<p>Maybe change the code to flash the laser they walked though? </p>
<p>Wow! You could always use a PIR or Ultrasonic Sensor for added accuracy, but lasers add an element of coolness that nobody can explain.</p>
I can't seem to download the processing code. Is that link broken?<br>
<br>I haven't used Arduino before but I bought a proto board to try this great instructable out. Some quick questions: <br> <br>1) Could you explain the relationship between the &quot;laser_maze_processing.pde&quot; file and the &quot;laser_maze_arduino.pde&quot; file? Does the &quot;laser_maze_processing.pde&quot; run on the laptop and the other on the arduino? <br> <br>2) Does the &quot;laser_maze_processing.pde&quot; file cause graphics showing the counter to be displayed on the laptop? <br> <br>3) Do the laptop and arduino board communicate over the USB connection? Is that what you call serial? So for example: <br> Serial.println(&quot;alarm&quot;); <br>sends an alarm message from the arduino board to the laptop which is running the arduino SW? <br> <br>4) Do you have the c:/alarm.mp3 file referenced in &quot;laser_maze_processing.pde&quot;? <br> <br>Thanks again. <br>Ira- <br>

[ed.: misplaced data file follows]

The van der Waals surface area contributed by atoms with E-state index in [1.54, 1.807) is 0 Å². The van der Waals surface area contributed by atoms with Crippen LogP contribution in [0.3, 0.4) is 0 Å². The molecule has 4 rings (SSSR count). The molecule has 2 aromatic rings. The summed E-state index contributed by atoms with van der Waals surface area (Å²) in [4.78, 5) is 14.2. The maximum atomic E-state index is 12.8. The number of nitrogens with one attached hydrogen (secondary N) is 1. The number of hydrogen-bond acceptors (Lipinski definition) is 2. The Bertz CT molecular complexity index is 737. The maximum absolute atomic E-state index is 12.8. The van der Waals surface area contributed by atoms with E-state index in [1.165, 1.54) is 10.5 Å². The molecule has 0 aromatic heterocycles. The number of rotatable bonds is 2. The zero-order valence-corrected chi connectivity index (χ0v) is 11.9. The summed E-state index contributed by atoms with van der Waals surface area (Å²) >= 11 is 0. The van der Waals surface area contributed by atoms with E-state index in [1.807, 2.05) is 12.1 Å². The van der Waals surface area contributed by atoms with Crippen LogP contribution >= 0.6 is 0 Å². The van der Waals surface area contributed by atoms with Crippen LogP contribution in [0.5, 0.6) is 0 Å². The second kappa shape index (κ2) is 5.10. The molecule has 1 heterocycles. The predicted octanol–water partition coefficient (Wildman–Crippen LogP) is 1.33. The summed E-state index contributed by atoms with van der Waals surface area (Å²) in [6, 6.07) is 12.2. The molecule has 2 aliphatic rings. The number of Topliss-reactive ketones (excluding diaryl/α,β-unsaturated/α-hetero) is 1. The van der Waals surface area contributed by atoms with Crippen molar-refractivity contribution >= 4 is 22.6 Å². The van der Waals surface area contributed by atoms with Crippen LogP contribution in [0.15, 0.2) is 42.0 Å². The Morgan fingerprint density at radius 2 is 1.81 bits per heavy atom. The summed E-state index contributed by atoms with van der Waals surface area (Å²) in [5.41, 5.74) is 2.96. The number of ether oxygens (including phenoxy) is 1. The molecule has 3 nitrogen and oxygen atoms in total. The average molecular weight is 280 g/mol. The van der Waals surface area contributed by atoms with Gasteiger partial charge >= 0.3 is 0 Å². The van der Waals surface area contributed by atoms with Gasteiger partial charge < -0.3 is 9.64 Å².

laser_maze_arduino.pde gets uploaded to your Arduino. This program monitors the light sensors (CDS cells). When the value of the light sensors falls too low (laser is broken), it activates a servo on a power strip to turn it on, and sends the alarm signal over USB to the laptop. <br> <br>laser_maze_processing.pde runs on your laptop in the Processing environment. It draws all the graphics to the screen. It listens for the alarm signal, and increments the alarm count. It controls the timer, and controls the start and stop of the game. <br> <br>You will need to install GSVideo and Minim(for the audio, may be in Processing by default) in Processing to get everything working. <br> <br>GSVideo - http://gsvideo.sourceforge.net/ <br>Minim - http://code.compartmental.net/tools/minim/ <br> <br>See the comment to brandon83 below - I have new versions of the code that do not need video and really simplify setting everything up. It removes the &quot;game&quot; aspect and just runs continuously. I will get the LASER Maze 2012 instructable up as soon as I can. <br>